Jamie Morton is the NZ Herald's science reporter.

The pride of Raglan

In the fourth of a six-part journey across some of our most beloved beach destinations, reporter Jamie Morton and photographer Alan Gibson travel to eco-friendly surf mecca Raglan.

A surfer walks along Ngarunui (Ocean) Beach in Raglan as the sun sinks low on the horizon. Photo / Alan Gibson
A surfer walks along Ngarunui (Ocean) Beach in Raglan as the sun sinks low on the horizon. Photo / Alan Gibson

Nah, it ain't epic," a teenager tells his mate. A surfer far below in Manu Bay fights to grab a wave amid fingers of boards.

"Get up, get up, get up," the other teenager mumbles, his eyes fixed on the small black figure gliding against the blue and orange of a west coast sunset.

The figure falls.

"Nah, he hit that lump, bro. There's a mean lump there. I could've got up."

His mate continues the commentary.

"Definitely not epic."

Here's a typical headland conference at Raglan, on an evening where its famed surf breaks are hardly firing.

On a good day, its series of breaks appear as tall aisles of rolling decks, pushing walls of curling water around a shoreline carved in surf heaven.

One local describes Raglan - once the black-sand backdrop to the 1966 surfing classic The Endless Summer - as the "spiritual home of surfing in New Zealand".

For the first-time visitor, a winding drive through steep countryside - the deviation, or "divvie", forms a natural gateway and formidable adversary to hung-over surf seekers - gives away a few clues of what awaits in Raglan.

Around the time you spot a tractor tyre on the side of a hill, advertising local radio station Tractor FM, tune into 88.2 and the car stereo might relay anything from drum and base to dub. We get Mungo Jerry's In The Summertime.

Crank up the volume as you hit the main drag, Bow St - a portrait of Kiwiana new and old, with its mix of cafes, historic buildings and art galleries.

You'll find a bottomless well of creativity here, showcased in galleries like Jet Collective, Kanuka, Matapihi, Show Off, Hello and the Bow St Gallery.

Tracy Brechelt works at the end of the street, just beyond a line of palm trees running down the centre toward the Whaingaroa Harbour and next door to Orca restaurant.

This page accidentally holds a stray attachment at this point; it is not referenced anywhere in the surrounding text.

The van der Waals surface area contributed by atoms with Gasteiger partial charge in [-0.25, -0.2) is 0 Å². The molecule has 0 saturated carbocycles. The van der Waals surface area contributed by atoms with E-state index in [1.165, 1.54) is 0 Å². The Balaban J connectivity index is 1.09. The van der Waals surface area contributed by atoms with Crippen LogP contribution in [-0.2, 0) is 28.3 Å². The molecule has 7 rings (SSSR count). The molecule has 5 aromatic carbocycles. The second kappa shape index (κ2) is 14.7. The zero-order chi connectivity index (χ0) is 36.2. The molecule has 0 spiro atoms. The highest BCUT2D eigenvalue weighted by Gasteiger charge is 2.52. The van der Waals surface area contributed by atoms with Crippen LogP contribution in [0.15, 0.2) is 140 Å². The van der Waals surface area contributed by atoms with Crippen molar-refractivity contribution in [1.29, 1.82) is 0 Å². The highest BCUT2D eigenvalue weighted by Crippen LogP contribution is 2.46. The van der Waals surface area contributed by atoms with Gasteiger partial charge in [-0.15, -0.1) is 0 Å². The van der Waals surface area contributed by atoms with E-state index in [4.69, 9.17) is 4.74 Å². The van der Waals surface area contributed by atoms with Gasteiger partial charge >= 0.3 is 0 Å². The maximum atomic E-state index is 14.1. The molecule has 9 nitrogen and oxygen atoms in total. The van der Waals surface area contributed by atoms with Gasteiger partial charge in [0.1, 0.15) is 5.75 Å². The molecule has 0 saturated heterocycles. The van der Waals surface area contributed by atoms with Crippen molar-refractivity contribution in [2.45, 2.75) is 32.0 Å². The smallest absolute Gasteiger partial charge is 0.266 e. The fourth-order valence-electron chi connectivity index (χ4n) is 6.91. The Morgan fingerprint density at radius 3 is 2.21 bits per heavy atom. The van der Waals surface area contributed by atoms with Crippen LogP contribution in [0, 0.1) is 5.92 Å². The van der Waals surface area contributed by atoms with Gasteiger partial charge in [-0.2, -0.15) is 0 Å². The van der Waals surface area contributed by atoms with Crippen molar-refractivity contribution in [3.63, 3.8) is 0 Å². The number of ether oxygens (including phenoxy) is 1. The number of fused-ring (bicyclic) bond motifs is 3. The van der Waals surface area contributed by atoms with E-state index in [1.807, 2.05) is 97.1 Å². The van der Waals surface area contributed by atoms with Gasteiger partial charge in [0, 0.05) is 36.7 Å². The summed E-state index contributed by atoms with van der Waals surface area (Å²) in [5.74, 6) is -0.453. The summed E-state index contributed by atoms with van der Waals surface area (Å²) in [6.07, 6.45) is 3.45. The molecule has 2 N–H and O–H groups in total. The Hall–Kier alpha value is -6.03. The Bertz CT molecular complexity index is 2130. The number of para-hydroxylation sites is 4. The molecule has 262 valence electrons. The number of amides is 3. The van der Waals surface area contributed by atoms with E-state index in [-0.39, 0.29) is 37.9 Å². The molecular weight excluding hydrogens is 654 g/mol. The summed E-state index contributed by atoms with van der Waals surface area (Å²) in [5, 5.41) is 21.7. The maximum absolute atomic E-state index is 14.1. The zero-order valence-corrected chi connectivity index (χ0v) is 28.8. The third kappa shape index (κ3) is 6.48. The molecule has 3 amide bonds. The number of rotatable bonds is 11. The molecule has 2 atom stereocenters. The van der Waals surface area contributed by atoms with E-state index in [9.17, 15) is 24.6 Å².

She's been a figure on the art scene for two decades, leaving countless surfers and backpackers with permanent souvenirs from their visits to her upstairs tattoo studio.

The job helps her creative flow, but if she holds a deeper passion, it's "pimping out" festivals and backyards.

A top hat and other items from a recent effort themed on Alice on Wonderland still lie about the studio.

Ms Brechelt happened to be setting up a giant Easter bunny at Raglan's beloved Boardies and Bikinis festival when she met her partner Tim Turner.

The couple are now well known around the festival circuit for their large and colourful creations, and inspiration is never far away.

"We have a recycling centre up here called Kahu's Nest and if I'm stuck I'll just go up there, take a walk around and wait for something to jump out at me."

Nationally-renowned Aaron Kereopa is another artist from Raglan, yet that's not to say he's a Raglan artist.

"I didn't specifically choose Raglan as the place that's going to be the answer to all my creativity or that's going to influence what I do," he said.

"I just take from my life experiences, and many of them happen to be in Raglan."

The brother of big wave riding surf champion Daniel Kereopa, he grew up on a sheep and beef farm across the harbour at Te Akau, eeling, whitebaiting, "chasing around after animals all day".

He found it hard to concentrate at school and later at Waikato Poly-technic, but art was always "easy as".

"I just started doing it without any formal training - for me, it was just kind of off the cuff - it was a pretty normal thing to do."

It was never considered as a career option until much later in life, when he found himself living in Australia.